Lung ultrasound for the early diagnosis of COVID-19 pneumonia: an international multicenter study

on behalf of the International Multicenter Study Group on LUS in COVID-19

Research output: Contribution to journalArticlepeer-review

Abstract

Purpose: To analyze the application of a lung ultrasound (LUS)-based diagnostic approach to patients suspected of COVID-19, combining the LUS likelihood of COVID-19 pneumonia with patient’s symptoms and clinical history. Methods: This is an international multicenter observational study in 20 US and European hospitals. Patients suspected of COVID-19 were tested with reverse transcription-polymerase chain reaction (RT-PCR) swab test and had an LUS examination. We identified three clinical phenotypes based on pre-existing chronic diseases (mixed phenotype), and on the presence (severe phenotype) or absence (mild phenotype) of signs and/or symptoms of respiratory failure at presentation. We defined the LUS likelihood of COVID-19 pneumonia according to four different patterns: high (HighLUS), intermediate (IntLUS), alternative (AltLUS), and low (LowLUS) probability. The combination of patterns and phenotypes with RT-PCR results was described and analyzed. Results: We studied 1462 patients, classified in mild (n = 400), severe (n = 727), and mixed (n = 335) phenotypes. HighLUS and IntLUS showed an overall sensitivity of 90.2% (95% CI 88.23–91.97%) in identifying patients with positive RT-PCR, with higher values in the mixed (94.7%) and severe phenotype (97.1%), and even higher in those patients with objective respiratory failure (99.3%). The HighLUS showed a specificity of 88.8% (CI 85.55–91.65%) that was higher in the mild phenotype (94.4%; CI 90.0–97.0%). At multivariate analysis, the HighLUS was a strong independent predictor of RT-PCR positivity (odds ratio 4.2, confidence interval 2.6–6.7, p < 0.0001). Conclusion: Combining LUS patterns of probability with clinical phenotypes at presentation can rapidly identify those patients with or without COVID-19 pneumonia at bedside. This approach could support and expedite patients’ management during a pandemic surge.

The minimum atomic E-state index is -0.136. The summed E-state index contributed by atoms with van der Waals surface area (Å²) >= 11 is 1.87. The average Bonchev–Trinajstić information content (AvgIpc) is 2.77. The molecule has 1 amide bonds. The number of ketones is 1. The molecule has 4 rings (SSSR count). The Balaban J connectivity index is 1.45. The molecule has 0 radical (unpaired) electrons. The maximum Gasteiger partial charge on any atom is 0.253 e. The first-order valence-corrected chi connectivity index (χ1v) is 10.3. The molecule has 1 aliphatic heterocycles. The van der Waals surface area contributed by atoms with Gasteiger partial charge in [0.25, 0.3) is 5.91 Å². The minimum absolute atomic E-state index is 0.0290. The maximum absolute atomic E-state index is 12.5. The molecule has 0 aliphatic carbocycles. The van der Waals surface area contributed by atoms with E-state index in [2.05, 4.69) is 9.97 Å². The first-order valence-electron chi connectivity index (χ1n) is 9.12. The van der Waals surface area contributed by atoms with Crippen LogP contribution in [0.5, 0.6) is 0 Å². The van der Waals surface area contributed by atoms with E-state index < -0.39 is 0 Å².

Original languageEnglish
JournalIntensive Care Medicine
DOIs
Publication statusAccepted/In press - 2021

Keywords

  • COVID-19
  • Interstitial pneumonia
  • Lung ultrasound
  • SARS-CoV-2

ASJC Scopus subject areas

  • Critical Care and Intensive Care Medicine

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